The alphabet is one set of arbitrary symbols. The figures of heraldry are another set of arbitrary symbols. In the fourteenth century every gentleman knew one: in the twentieth century every gentleman knows the other. The first gentleman was just precisely as ignorant for not knowing that c-a-t spells "cat," as the second gentleman is for not knowing that a St. Andrew's Cross is called a cross saltire, or that vert on gules is bad heraldry. -- G.K. Chesterson
I'm an Academic Herald. I'm not a "real" herald; I don't register people's coats of arms (though I can certainly suggest designs for those who might be interested). What I do is study, research, teach, and write about heraldry. And I like to share what I have learned about heraldry, hence this blog. I hope that you'll find it informative, interesting at least occasionally, and worth your time to come back. Got a question? Comments? Feel free to let me know. I'd love to hear from you. You can find my contact information in my Profile.
This is what happens when an heraldic artist has never seen anything more than a very rough description of an heraldic beast when painting ...
Genealogical Speakers Guild
Genealogical Speakers Guild
Thursday, May 19, 2016
Adapting to Retirement
A little more than two months now since I retired from my full-time job, and I think I'm finally starting to develop the routine that I had been thinking about for some time well before my retirement date came around.
For those of you who don't know, I had been considering retiring sometime this year anyway, though my plan was to wait until the end of the year to do it. But my mother's health had been on a bit of a roller-coaster ride for several months, and I felt the need to go out and be with her and do whatever I could to help her out. Since that was not something I could do from here (I live near Dallas, Texas; she's lived in Las Vegas, Nevada since 1963), I needed to go out there. And because I had no idea when I left how long it would take to get her situation to where all of her needs were taken care of, I didn't feel I could just take a two-week "vacation" from work and then come back. (Indeed, in the end it took us just short of a full month to do everything that was necessary for her.) So after a lot of discussion with my wife, I turned in my notice and my last day of work was March 4, 2016.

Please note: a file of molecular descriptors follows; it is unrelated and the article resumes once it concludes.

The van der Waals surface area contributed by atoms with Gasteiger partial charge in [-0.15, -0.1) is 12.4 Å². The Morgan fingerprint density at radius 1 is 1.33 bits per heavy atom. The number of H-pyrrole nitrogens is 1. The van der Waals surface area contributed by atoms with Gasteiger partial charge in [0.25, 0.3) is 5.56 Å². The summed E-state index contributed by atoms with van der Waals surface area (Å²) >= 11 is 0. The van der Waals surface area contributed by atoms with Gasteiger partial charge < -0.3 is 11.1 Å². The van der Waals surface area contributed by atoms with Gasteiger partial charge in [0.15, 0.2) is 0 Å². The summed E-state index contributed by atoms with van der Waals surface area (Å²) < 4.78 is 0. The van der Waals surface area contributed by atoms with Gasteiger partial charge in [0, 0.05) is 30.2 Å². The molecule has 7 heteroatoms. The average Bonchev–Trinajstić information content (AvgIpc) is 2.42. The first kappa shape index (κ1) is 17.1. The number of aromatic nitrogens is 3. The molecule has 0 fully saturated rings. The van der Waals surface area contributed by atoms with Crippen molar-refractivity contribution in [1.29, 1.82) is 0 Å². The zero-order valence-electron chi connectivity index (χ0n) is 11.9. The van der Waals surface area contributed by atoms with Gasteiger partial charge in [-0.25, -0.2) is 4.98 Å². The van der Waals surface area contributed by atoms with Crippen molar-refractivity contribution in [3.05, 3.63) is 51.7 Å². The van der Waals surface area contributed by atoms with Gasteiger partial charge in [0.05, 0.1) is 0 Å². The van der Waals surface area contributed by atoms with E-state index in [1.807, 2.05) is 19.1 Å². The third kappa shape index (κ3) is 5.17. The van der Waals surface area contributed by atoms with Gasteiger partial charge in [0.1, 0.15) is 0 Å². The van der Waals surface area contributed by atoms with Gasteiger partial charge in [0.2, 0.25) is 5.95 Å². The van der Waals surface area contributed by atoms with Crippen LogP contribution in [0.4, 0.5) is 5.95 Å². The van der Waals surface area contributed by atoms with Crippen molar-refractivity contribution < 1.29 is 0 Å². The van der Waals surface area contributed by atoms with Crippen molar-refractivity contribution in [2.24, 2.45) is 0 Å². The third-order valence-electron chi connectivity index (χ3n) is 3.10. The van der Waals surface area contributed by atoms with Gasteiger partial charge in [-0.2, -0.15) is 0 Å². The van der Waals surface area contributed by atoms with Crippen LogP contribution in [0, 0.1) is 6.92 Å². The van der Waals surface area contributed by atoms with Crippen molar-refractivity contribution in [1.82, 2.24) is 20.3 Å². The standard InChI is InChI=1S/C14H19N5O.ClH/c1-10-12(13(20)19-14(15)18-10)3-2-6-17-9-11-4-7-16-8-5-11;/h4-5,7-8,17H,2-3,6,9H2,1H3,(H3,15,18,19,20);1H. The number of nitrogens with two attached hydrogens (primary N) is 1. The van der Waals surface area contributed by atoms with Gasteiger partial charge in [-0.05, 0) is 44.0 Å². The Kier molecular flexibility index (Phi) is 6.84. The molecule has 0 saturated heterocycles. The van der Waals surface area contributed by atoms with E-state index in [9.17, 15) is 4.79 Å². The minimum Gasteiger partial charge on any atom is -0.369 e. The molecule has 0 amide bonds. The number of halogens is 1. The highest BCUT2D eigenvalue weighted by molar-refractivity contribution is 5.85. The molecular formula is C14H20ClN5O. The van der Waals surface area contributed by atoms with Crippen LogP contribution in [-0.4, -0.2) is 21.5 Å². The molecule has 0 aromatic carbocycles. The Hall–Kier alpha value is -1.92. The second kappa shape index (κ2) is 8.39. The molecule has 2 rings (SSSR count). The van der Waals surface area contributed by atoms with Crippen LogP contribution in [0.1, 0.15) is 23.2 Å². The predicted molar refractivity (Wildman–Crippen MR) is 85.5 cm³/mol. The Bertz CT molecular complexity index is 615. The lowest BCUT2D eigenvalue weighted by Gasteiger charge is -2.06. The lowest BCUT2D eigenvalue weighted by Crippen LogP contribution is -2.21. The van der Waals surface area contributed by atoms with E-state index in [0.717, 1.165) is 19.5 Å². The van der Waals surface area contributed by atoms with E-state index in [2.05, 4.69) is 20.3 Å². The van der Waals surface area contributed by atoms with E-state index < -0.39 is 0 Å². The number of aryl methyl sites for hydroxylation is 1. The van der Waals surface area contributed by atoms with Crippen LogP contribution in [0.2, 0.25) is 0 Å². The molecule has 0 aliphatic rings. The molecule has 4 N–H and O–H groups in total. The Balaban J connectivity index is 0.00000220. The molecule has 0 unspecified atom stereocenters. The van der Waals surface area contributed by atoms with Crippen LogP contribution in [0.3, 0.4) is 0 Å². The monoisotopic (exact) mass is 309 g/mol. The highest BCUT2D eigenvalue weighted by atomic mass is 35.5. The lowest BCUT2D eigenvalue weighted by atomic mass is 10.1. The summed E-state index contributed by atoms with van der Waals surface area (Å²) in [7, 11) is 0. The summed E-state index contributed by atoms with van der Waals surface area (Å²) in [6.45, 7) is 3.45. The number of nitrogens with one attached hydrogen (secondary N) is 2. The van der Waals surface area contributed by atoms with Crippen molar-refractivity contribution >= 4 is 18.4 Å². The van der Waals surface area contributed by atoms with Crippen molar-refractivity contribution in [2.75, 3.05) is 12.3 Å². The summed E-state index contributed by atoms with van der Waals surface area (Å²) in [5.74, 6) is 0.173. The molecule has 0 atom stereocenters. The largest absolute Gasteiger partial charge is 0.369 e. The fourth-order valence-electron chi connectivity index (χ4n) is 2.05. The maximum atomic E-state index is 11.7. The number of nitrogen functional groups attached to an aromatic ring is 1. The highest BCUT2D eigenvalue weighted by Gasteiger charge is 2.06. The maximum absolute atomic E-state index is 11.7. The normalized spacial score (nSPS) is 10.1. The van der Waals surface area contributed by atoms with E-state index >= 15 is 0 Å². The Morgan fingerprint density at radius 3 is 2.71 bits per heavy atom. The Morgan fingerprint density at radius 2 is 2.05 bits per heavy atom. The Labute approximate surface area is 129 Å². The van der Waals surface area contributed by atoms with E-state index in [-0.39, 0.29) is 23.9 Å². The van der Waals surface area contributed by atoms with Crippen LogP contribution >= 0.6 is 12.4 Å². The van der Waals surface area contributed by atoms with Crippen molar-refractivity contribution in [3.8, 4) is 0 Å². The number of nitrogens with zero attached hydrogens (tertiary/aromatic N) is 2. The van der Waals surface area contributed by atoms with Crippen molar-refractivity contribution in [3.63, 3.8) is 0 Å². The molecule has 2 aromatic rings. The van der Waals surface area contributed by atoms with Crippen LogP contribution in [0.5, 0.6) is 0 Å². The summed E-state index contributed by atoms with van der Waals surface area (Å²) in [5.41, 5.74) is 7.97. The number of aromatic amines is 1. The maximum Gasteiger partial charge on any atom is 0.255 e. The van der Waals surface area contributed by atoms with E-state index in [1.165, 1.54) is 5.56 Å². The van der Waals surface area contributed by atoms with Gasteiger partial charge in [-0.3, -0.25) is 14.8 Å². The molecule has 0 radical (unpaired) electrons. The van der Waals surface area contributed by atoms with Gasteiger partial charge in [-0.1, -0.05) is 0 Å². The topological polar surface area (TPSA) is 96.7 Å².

Now, I've never been worried about being bored during retirement; I've got a very long list of projects. Some are pretty prosaic: yard work, stuff around the house. Others are more involved: putting in some shelves where my wife would like some; changing out the regular door from the master bedroom to the main bathroom to a barn door-style sliding door. And some are really never-ending, like continuing to work on the family genealogy.
But the ones I've really been looking forward to involve having the time to do some serious research on heraldry projects. I've told people for some time that I was looking forward to retirement because I'd then have the time to do the research for the three (at least!) heraldry books I wanted to write. One is a relatively small project: the coats of arms along the exterior of the Santa Maria Novella church in Florence, Italy. I'd taken photographs of them all when we were there, and I want to find the names and histories of the families represented and and publish them with the pictures.
Another, bigger, book is a new edition of the colonial American Gore roll of arms. (If you are interested, I've still got some copies of the first edition available for sale at http://www.appletonstudios.com/BooksandGames.htm) What I want to do for the second edition is more research into the individuals who bore the arms and get their histories into the book, as well as to add a few more photographs that I hadn't yet had the opportunity to take before doing the first edition.
Here I am in Boston, Massachusetts back in 2008 getting to see the original Gore roll, which is held in the archives of the New England Historic Genealogical Society.
Another big project I actually started working on before I retired, and have put even more time into since then, is the creation of what I think of as a database of arms as used in the United States. Ideally, when it's done I'll be able to both sort arms from all of the sources I'm pulling from alphabetically by surname, and also to search them by the charges on the shield, thus being able to use it as an ordinary as well as an armorial. It's a bit of a job, and I'm pulling American arms from a lot of sources - Crozier's American Armory, Matthews' Complete American Armoury and Blue Book, The Heraldic Journal, the NEHGS Roll of Arms, and a whole lot of others (though not Bolton's American Armory, because there are just so many errors in it; not that the others are error-free, but sometimes you just have to draw the line somewhere!) - and I've still got a ways to go, but it's coming along and I can see the time coming when it may be a useful thing to use for researching arms as they have been used in the U.S. And although I'm really doing it to simplify my own heraldic research, once it's done I will be willing to sell or share it if someone is interested in it. I'll try to keep you apprised of the progress of this project as it gets closer to completion.
So I've been busy since my retirement, and expect to be so for the foreseeable future. And now that I'm finally getting into a routine, I also expect to be reasonably productive, not just with the household projects, but with my favorite hobby, heraldry!